Queensland Rural, Regional and Remote Women’s Network Ekka Week High Tea
Deb Frecklington MP; Ros Bates MP; other distinguished guests; ladies and gentlemen. I am delighted to join you here today, in the magnificent heritage setting of the Ithaca Room, for the fifth annual Ekka High Tea hosted by the Queensland Rural, Regional and Remote Women’s Network.
I too acknowledge the traditional owners of the lands around Brisbane, the Turrbal and Jagera peoples, expressing respect for their Elders past and present.
This wonderful Network has now been connecting and inspiring women from all over our vast State for almost a quarter of a century.
That philosophy of connecting and inspiring is very much in line with my own commitment to serve all Queenslanders.
We need to build and sustain resilient and mutually supportive communities, the Network makes an important contribution to that goal, reaching out to all Queensland women.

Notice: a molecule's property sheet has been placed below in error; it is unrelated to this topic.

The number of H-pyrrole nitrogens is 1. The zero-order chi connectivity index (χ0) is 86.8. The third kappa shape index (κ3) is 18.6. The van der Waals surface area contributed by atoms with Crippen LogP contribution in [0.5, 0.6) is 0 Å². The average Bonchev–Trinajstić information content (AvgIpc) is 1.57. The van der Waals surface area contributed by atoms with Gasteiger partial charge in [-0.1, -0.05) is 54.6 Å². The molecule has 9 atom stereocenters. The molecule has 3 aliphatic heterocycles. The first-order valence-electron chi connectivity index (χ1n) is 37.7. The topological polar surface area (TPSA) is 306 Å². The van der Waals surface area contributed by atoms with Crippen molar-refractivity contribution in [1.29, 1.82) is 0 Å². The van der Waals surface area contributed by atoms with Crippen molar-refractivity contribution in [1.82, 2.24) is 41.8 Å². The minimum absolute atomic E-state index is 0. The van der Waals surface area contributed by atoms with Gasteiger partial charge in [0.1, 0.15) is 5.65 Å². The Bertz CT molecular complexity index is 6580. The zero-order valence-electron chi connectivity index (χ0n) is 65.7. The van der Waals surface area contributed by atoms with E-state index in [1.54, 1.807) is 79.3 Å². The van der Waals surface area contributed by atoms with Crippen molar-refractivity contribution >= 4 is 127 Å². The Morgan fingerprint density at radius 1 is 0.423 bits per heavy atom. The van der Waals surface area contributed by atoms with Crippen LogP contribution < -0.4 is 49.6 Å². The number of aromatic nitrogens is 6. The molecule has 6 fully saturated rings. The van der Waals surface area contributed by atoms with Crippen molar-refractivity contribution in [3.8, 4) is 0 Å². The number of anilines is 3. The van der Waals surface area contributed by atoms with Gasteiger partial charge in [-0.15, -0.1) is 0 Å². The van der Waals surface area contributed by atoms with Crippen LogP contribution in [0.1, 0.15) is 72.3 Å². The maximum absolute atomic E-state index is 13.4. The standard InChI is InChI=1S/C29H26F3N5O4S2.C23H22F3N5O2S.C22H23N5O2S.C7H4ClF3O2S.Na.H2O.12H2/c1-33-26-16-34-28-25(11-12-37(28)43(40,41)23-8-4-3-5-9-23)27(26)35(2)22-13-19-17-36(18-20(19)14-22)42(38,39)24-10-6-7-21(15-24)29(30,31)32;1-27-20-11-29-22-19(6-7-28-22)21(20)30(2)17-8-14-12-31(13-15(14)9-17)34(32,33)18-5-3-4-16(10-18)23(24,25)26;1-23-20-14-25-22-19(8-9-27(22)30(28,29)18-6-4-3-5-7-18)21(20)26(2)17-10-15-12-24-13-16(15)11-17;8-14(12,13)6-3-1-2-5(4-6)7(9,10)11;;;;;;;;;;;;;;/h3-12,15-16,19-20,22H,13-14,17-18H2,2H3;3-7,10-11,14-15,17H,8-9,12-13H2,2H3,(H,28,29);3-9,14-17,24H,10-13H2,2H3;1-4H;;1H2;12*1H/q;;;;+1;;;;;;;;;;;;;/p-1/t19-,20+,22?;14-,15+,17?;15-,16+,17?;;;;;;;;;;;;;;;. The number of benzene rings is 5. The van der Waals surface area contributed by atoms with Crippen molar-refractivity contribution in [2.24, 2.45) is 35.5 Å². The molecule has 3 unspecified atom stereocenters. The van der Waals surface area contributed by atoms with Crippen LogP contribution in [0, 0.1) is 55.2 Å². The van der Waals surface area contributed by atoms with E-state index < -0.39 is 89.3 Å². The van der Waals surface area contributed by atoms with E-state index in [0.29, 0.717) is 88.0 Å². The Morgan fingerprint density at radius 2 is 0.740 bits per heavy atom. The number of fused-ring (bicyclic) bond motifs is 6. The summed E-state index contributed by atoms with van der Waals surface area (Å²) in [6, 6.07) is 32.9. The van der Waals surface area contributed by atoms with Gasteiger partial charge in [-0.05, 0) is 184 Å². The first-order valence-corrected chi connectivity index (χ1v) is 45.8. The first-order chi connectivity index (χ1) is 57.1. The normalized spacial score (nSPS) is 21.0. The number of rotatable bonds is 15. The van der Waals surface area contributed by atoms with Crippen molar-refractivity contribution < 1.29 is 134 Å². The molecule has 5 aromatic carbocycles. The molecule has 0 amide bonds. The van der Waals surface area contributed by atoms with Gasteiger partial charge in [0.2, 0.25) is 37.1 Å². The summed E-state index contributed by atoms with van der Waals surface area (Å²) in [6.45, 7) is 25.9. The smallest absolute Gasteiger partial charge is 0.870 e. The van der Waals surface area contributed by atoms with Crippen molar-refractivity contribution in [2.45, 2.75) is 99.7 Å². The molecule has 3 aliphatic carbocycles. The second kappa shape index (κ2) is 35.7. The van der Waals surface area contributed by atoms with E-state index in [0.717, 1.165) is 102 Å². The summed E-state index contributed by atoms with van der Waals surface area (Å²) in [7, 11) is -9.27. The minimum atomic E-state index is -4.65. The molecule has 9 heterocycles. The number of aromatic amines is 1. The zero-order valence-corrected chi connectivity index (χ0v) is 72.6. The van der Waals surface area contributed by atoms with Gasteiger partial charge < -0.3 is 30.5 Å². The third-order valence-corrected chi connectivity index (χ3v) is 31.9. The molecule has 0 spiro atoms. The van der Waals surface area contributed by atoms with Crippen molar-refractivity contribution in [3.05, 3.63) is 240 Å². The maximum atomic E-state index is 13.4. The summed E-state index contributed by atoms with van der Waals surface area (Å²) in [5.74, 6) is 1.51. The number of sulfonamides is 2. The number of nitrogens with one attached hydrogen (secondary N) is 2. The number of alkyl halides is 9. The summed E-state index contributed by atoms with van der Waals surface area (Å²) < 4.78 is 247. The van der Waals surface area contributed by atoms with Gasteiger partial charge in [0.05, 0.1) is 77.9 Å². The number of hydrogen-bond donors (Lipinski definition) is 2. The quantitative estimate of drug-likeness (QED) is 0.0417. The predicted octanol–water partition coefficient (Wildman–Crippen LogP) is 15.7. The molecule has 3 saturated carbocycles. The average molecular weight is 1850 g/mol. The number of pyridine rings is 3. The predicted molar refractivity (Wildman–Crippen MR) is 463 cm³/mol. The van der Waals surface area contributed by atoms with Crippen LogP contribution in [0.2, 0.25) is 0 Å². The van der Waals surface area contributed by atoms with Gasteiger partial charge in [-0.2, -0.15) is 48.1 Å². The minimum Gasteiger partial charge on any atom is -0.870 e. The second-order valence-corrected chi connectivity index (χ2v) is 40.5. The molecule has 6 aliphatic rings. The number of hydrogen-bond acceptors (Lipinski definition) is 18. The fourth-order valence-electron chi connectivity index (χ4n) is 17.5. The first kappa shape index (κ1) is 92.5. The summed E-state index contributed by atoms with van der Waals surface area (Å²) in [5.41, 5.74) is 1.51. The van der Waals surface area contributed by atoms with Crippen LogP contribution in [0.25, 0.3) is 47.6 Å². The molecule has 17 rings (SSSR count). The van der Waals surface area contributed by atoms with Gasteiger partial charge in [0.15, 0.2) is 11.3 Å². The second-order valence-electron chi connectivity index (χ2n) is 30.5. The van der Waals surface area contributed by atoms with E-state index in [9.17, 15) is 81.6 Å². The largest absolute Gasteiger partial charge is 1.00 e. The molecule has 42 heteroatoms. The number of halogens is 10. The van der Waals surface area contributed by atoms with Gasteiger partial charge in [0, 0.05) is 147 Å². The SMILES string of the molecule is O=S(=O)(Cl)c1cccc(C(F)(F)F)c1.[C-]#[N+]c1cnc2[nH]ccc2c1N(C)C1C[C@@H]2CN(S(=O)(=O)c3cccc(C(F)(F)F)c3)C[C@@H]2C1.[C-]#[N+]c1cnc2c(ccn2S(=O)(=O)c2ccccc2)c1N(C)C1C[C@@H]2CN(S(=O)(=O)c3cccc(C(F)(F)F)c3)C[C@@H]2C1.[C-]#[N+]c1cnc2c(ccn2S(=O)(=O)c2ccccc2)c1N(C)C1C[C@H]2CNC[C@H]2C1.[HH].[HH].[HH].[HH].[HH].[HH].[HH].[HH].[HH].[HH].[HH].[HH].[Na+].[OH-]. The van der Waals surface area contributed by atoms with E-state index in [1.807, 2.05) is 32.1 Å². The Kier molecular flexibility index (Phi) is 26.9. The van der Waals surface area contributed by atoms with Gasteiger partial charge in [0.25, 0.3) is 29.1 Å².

This annual ‘city meets country’ High Tea has become as much a part of the EKKA as fairy floss, waffles and dagwood dogs.
I was amused to discover recently that the original high tea was actually much closer to dagwood dogs than to the delicate sandwiches and cakes of high teas today.
In mid-eighteenth century Britain, high tea was a substantial late afternoon meal for the working man, eaten standing up or sitting on tall stools – hence ‘high’ tea.
In the intervening centuries, the high tea in Britain has become a much more refined event and the concept has now been adopted and adapted with great enthusiasm all over Australia.
Today’s theme of ‘fibre to fashion’ offers both entertainment and serious food for thought, and I am very much looking forward to hearing the panel members talking about the creative and influential work each of them is doing.
I congratulate the Network’s board and organising committee on this splendid event and thank the sponsors who have helped make it possible for Queensland women to come together to share tea, conversation, and – most importantly – stimulating and inspiring stories and ideas.
I was particularly pleased to learn that profits raised from today’s event will enable young women from drought affected areas to attend the organisation’s annual conference in Emerald later in the year. This is a wonderful, practical initiative, which I am sure will be highly appreciated by recipients, and indeed by all conference delegates.
Thank you for all that you do, and for the invitation to join you today. Enjoy your afternoon – and the twenty-seventeen EKKA.